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The Trading Mesh

Winning in Today’s Stock Market at The Trading Show Chicago

Fri, 29 Jun 2012 15:54:42 GMT           

Winning in Today’s Stock Market at The Trading Show Chicago Matthew Shapiro of MWS Capital enthusiastically comes to the podium and addresses the audience with the opening line, "Are you guys ready to win!”. Mr. Shapiro goes right into the presentation by separating financial management approaches into two distinct styles. The first is the one most of us are comfortable with, the “classic” approach. This style of management generally places confidence in the known probability assignments from standard models that we are familiar with. The second style, and certainly more alarming, is the “catastrophic” approach. While we can assert the effectiveness of the standard modeling techniques some of the times, there are opportunities where the standard models do not perform as expected. This is generally due to not understanding the dynamics of the market during a slice of time when the robustness of the general model dissipates. When these opportunities arise, quantitatively we have not generated the right parameters to our probability functions. These opportunities arise more than expected and Mr. Shapiro is an advocate of understanding how the dynamics of these “catastrophe” events perturb our current expectations.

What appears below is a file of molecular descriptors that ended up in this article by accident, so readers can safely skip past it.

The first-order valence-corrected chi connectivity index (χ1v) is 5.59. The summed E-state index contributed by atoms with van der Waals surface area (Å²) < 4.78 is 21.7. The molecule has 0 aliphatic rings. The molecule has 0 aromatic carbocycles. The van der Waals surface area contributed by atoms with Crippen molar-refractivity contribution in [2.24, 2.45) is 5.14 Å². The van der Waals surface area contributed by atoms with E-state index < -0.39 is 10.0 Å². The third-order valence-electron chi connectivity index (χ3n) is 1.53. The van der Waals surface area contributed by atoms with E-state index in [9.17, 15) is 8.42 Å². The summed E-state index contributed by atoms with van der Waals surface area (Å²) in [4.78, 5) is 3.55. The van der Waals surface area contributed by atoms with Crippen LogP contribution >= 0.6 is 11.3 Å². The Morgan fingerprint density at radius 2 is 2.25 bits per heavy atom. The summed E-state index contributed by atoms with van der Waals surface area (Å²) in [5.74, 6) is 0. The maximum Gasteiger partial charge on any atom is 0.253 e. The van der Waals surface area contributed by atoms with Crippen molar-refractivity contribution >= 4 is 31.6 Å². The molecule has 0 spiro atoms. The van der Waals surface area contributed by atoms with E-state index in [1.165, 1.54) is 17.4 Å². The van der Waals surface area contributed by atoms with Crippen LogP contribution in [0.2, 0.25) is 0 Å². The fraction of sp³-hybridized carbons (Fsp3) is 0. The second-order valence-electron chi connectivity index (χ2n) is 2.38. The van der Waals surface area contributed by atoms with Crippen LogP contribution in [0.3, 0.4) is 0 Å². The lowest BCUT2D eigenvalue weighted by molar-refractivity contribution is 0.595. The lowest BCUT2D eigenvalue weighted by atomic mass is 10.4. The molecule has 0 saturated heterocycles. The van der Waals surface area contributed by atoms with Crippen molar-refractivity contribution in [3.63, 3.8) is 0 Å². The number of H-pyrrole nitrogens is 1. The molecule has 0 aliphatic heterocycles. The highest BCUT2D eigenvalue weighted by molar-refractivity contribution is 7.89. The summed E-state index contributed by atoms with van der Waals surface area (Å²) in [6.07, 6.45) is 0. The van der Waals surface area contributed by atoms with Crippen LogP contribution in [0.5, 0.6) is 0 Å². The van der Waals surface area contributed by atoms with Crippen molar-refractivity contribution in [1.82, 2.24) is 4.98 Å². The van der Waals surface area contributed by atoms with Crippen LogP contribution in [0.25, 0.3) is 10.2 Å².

As such, Mr. Shapiro has delicately modeled his version of the parameters in his catastrophe model using six dimensions. The visualization of the model from his presentation shows a dynamic system continuously expanding into itself as expected until an event occurs that influences the system to recreate itself unexpectedly. What are the dimensions of this catastrophe model? Mr. Shapiro states that the dimensions can be understood through the irrational effects that occur on behalf of the following controls; cooperation, firms, long term investors, short term traders, market makers, and liquidity providers.


These interweaving controls result in irrational byproduct effects throughout the process. First, market markers dominate the dynamics of the market and then leave when market conditions do not meet their liquidity objectives. The short term traders then enter and leverage any arbitrage opportunities in the current state of the system. Once there are no more short term gains to be made to the satisfaction of the traders, cooperation and long term investors scale the market for buy and hold opportunities. What may be construed from this process is rational and irrational players intertwine under certain conditions leaving effects to the market that can potentially produce unexpected, catastrophic events.


Since popular themes in finance, modern portfolio theory, etc., "work" under certain conditions when certain players participate, it can very well be understood that some irrationality effects from these interactions sway expected probability functions values. The key, according to Mr. Shapiro, is to recognize the conditions of the participants in the market which support the potential probability functions and its expected values.


-Original content provided by Safraz Rampersaud, an on-site blogger at The Trading Show Chicago

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